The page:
WESTERN Australia’s disgraced former trade commissioner to Japan has a deadline looming to pay back the state after his $500,000-plus rort and may still face criminal charges.
A Corruption and Crime Commission report released in March revealed Craig Peacock had for many years used his position “to enrich himself” and his friends, including parliamentarians.
He “double dipped” his allowance, either obscured or falsified the names of guests on documents submitted for meals and entertainment reimbursement, and covered up a drunken crash in a work car that landed him in prison for two days.
Controversially, he organised a bathhouse trip for two Liberal MPs and even charged the state for sending an interpreter, who racked up taxi bills scouting out the best location.
WA Attorney-General John Quigley said on Monday he was surprised police had decided to not press charges against Mr Peacock so he would seek the opinion of the Director of Public Prosecutions about the prospect of conviction.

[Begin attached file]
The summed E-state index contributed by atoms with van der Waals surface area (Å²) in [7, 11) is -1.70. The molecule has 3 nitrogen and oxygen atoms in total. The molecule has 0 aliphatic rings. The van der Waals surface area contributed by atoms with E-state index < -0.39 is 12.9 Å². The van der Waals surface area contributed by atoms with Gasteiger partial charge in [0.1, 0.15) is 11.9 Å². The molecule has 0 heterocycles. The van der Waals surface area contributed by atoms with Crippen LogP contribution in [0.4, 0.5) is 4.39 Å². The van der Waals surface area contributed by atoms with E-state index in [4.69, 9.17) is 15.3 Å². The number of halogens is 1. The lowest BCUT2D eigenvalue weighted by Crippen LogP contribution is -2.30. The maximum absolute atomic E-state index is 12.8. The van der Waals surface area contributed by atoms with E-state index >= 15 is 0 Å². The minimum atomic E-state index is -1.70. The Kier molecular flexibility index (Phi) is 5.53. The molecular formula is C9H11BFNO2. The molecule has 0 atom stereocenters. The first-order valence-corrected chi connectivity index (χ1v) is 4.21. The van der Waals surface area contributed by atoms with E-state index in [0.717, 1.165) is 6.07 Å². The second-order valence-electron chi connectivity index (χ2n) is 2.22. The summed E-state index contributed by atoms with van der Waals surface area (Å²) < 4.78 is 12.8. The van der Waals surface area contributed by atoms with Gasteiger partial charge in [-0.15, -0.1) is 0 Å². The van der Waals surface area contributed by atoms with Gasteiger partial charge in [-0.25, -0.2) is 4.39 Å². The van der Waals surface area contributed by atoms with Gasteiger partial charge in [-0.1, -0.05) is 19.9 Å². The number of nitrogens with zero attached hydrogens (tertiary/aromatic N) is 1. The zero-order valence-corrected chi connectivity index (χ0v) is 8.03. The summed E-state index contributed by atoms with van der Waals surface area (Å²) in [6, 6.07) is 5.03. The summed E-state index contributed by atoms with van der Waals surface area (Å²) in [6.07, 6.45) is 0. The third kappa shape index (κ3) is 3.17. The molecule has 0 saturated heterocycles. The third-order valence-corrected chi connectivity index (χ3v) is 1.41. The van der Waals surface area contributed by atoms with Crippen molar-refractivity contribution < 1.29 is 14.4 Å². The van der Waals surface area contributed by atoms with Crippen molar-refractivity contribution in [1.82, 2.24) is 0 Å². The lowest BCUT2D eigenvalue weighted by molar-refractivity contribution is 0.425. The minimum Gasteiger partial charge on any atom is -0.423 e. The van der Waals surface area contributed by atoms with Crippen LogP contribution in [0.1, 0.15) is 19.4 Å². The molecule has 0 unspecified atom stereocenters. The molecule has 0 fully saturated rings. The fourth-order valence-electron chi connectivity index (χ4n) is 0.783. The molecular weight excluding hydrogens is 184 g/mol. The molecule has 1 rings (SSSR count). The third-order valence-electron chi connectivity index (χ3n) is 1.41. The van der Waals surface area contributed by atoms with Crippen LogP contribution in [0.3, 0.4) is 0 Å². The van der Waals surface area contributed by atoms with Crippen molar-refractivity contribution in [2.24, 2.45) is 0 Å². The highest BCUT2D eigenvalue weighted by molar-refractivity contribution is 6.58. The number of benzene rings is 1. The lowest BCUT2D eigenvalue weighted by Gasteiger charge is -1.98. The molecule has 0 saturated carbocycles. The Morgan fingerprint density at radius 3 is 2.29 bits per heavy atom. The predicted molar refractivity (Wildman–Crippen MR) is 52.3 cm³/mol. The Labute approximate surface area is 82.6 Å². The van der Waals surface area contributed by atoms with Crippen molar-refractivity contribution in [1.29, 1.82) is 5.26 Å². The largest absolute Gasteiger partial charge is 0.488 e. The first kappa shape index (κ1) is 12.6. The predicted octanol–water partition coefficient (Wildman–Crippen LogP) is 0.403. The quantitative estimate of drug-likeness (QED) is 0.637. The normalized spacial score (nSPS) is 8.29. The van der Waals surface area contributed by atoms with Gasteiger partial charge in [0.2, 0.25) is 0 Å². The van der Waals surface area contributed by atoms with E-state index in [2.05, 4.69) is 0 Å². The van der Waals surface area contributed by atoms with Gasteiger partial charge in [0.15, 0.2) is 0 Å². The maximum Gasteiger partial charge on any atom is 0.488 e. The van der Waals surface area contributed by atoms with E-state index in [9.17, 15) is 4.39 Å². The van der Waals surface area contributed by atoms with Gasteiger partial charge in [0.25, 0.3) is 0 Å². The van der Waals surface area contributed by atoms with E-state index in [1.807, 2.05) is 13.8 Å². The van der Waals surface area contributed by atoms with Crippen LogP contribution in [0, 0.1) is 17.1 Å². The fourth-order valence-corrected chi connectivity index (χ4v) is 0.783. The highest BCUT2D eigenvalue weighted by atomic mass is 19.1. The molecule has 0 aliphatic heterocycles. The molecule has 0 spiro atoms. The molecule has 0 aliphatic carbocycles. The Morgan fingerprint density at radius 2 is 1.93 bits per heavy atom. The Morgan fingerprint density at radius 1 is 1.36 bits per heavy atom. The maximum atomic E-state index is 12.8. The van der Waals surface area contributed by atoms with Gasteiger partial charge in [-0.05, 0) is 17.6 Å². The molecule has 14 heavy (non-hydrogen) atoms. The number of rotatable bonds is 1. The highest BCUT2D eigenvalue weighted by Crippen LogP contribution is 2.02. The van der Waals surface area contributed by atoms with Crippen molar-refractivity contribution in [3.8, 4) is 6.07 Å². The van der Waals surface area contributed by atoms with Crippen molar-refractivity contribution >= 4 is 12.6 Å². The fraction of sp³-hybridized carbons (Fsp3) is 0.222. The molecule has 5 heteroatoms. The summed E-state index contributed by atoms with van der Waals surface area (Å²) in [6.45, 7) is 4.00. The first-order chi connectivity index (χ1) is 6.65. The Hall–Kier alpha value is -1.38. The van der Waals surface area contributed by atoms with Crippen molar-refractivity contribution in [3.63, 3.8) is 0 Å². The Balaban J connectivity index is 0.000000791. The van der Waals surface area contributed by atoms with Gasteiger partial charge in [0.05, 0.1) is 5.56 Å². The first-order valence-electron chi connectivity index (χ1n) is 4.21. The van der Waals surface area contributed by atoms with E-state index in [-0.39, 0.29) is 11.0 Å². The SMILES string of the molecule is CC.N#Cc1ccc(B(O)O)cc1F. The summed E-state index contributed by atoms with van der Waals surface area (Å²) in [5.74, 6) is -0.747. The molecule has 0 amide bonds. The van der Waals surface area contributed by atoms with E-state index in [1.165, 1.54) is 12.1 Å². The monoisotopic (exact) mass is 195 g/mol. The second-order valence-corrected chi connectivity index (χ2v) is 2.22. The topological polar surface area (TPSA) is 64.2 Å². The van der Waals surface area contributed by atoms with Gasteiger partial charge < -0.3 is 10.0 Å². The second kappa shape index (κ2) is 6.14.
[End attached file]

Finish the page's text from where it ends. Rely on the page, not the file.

Police later clarified they were in ongoing discussions with the State Solicitor’s Office about possible charges, saying there were “complexities with jurisdictional issues”.
Mr Peacock agreed in May to pay back the state but missed a deadline and had to ask for an extension to sell an apartment in Japan.
“If its not sold by the eighth of December, then the $500,000 settlement is all over and the State Solicitor will execute (a court judgment) against the property for $680,000,”
Mr Quigley recently told reporters.
“We intend to do everything we can to look after the taxpayer’s interests.”